The paper shows, in simple terms, the fundamental structural engineering developments underpinning these developments as new materials became available for bridge building. In particular, the evolvement of various beam cross-sections, tubes and trusses is discussed. Attention is also given to the significant contribution of four world-renowned bridge builders: William Edwards who built the famous arch bridge at Pontypridd; Thomas Telford who built the Pontcysyllte Aqueduct and the Menai Suspension Bridge; Robert Stephenson who built tubular bridges at Conway and over the Menai Straits and I. K. Brunel who built the unique Chepstow Railway Bridge and the railway timber viaduct at Landore, Swansea. Finally, the paper draws attention to some of the unique bridges of Wales.
The effect of Translation Memories on the translation process: Effort and p...
The effect of Translation Memories on the translation process: Effort and productivity in Welsh translation
Translation into Welsh has now grown into an important industry, and a number of researchers have linked translation to wider efforts in the field of language planning. This article therefore, keeping in mind the importance of translation to language planning in Wales, intends to investigate the effect that Translation Memories have on particular aspects of the process of translating into Welsh, asking whether there is a place for this technology in a professional context. What contribution can this technology make, then, to translation and language planning in Wales?
‘Kaleidoscopic Variety’: Bilingual education in Wales today
Bilingual education (i.e. Welsh and English) occurs widely in Wales. By now, considerable variation exists in the provision of bilingual education and, as in the case of minority languages in other European regions, bilingual education in Wales is a combination of education in language heritage/ maintenance (1st Language Welsh) and immersion education (2nd Language Welsh). Because the bilingual education throughout Wales is characterised by “kaleidoscopic variation” (Baker 1993:15), teachers use a wide variety of teaching methods and bilingual teaching.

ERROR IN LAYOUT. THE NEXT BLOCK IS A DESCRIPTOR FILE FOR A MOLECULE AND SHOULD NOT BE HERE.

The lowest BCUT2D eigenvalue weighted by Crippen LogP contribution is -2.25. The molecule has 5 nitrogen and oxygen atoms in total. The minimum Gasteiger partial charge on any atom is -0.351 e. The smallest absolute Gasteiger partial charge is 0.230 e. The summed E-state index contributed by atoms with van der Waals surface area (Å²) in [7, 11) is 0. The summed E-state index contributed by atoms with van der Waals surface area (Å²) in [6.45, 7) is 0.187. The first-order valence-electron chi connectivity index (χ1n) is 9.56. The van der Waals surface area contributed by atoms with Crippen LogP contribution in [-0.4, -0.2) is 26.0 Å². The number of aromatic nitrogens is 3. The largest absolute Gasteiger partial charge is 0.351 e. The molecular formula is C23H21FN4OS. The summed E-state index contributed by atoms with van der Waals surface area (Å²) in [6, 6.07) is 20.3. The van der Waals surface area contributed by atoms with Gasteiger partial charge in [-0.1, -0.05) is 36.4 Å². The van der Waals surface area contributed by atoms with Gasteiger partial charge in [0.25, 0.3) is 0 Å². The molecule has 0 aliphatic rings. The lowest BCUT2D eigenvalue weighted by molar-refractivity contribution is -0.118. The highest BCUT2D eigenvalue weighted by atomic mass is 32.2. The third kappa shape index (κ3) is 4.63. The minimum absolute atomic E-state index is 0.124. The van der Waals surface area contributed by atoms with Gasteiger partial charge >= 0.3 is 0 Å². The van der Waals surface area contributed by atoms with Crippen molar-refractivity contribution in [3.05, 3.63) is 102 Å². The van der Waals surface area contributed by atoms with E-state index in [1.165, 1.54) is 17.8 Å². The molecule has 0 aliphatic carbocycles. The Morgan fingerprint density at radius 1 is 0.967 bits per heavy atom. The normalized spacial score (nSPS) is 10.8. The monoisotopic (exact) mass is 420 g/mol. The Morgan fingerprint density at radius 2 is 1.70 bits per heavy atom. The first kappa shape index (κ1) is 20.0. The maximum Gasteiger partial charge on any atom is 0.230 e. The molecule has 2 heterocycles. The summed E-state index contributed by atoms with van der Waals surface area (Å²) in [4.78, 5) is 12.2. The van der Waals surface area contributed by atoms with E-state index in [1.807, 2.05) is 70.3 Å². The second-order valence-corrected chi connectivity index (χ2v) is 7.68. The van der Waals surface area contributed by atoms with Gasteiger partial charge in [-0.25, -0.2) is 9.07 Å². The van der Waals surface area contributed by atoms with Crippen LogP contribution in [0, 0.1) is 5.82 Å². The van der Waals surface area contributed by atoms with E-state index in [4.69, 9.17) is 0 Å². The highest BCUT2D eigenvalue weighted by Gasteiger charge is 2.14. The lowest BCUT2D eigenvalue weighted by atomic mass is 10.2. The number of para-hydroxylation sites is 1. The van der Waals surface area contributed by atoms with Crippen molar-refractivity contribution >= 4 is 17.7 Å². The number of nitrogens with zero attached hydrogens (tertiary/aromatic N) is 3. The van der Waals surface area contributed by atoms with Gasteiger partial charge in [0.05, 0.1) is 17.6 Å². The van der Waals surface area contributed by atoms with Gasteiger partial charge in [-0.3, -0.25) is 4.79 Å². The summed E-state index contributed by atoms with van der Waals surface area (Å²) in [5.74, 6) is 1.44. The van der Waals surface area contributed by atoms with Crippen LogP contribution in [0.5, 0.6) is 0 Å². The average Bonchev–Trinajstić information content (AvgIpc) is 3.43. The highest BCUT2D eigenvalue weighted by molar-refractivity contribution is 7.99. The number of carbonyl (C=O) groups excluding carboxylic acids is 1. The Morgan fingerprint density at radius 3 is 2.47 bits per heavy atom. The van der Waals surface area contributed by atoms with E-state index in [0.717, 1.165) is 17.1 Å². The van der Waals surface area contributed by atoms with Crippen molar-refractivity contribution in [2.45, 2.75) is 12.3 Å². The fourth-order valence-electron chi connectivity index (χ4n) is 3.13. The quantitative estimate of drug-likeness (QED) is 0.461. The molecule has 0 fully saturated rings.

Following interviews / observations at bilingual secondary and primary schools throughout Wales during 2007-2009, this paper will explain the aims and methodology of the research project in question, before moving on to discuss some initial findings. Specific reference is made to purposeful concurrent use of language, as teachers use both languages concurrently during the lesson.
The conclusion is reached that further research is necessary into the 'kaleidoscopic variation' of bilingual educational practice in schools in Wales, as well as the analysis and evaluation of the bilingual teaching modules which were observed.
The Scrum: Justice and Responsibility
In this article we argue that the current laws of the scrum in Rugby Union inevitably lead to unfairness. The scrum is so biomechanically complex that it is impossible for a referee to reliably determine who deserves punishment when the scrum collapses. Consequently, undeserved penalties are inevitable. Furthermore, the players who are penalised may not be causally or morally responsible for the offence. Under certain pressures, they have no choice but to collapse. Resolving the issue is not an easy matter. There is an inevitable trade-off to be negotiated between fairness on the one hand and tradition, excitement and entertainment on the other.
The Phenomenology of Addiction: a former professional footballer’s experien...
The Phenomenology of Addiction: a former professional footballer’s experience
This article examines the story of a former professional footballer in recovery from alcoholism in order to improve our understanding of the nature of addiction and its manifestation in his life in general and his career in particular. Flanagan’s (2011) account of the phenomenology of addiction is used to interpret the feelings and emotions underlying and contributing to the chaos and confusion which characterise the former player’s account of his life.